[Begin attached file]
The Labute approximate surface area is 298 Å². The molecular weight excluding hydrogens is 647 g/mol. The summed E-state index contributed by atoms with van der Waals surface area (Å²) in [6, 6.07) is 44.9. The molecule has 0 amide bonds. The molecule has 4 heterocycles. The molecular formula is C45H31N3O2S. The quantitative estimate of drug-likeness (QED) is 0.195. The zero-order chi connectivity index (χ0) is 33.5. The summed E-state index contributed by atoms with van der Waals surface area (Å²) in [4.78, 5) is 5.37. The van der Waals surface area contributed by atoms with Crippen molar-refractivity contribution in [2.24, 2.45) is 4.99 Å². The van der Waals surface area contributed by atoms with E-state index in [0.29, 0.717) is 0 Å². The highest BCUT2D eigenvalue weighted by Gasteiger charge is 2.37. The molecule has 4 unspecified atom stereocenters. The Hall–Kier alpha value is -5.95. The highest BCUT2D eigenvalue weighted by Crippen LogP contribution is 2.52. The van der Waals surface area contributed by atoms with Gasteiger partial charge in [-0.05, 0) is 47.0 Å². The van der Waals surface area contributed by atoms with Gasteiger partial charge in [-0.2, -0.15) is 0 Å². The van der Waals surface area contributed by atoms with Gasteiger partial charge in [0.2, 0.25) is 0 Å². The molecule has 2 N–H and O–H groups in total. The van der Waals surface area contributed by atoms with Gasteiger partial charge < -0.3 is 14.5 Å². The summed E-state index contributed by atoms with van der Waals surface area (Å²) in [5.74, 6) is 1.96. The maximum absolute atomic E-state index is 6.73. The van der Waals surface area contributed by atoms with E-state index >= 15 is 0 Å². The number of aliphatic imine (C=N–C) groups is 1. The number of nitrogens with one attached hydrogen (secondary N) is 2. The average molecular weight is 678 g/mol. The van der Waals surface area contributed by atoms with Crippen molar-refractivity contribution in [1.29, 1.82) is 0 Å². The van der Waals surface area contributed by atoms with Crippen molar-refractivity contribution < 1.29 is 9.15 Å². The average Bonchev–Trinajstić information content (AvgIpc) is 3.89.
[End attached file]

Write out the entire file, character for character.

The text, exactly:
The Labute approximate surface area is 298 Å². The molecular weight excluding hydrogens is 647 g/mol. The summed E-state index contributed by atoms with van der Waals surface area (Å²) in [6, 6.07) is 44.9. The molecule has 0 amide bonds. The molecule has 4 heterocycles. The molecular formula is C45H31N3O2S. The quantitative estimate of drug-likeness (QED) is 0.195. The zero-order chi connectivity index (χ0) is 33.5. The summed E-state index contributed by atoms with van der Waals surface area (Å²) in [4.78, 5) is 5.37. The van der Waals surface area contributed by atoms with Crippen molar-refractivity contribution in [2.24, 2.45) is 4.99 Å². The van der Waals surface area contributed by atoms with E-state index in [0.29, 0.717) is 0 Å². The highest BCUT2D eigenvalue weighted by Gasteiger charge is 2.37. The molecule has 4 unspecified atom stereocenters. The Hall–Kier alpha value is -5.95. The highest BCUT2D eigenvalue weighted by Crippen LogP contribution is 2.52. The van der Waals surface area contributed by atoms with Gasteiger partial charge in [-0.05, 0) is 47.0 Å². The van der Waals surface area contributed by atoms with Gasteiger partial charge in [-0.2, -0.15) is 0 Å². The van der Waals surface area contributed by atoms with Gasteiger partial charge in [0.2, 0.25) is 0 Å². The molecule has 2 N–H and O–H groups in total. The van der Waals surface area contributed by atoms with Gasteiger partial charge < -0.3 is 14.5 Å². The summed E-state index contributed by atoms with van der Waals surface area (Å²) in [5.74, 6) is 1.96. The maximum absolute atomic E-state index is 6.73. The van der Waals surface area contributed by atoms with E-state index >= 15 is 0 Å². The number of aliphatic imine (C=N–C) groups is 1. The number of nitrogens with one attached hydrogen (secondary N) is 2. The average molecular weight is 678 g/mol. The van der Waals surface area contributed by atoms with Crippen molar-refractivity contribution in [1.29, 1.82) is 0 Å². The van der Waals surface area contributed by atoms with Crippen molar-refractivity contribution < 1.29 is 9.15 Å². The average Bonchev–Trinajstić information content (AvgIpc) is 3.89.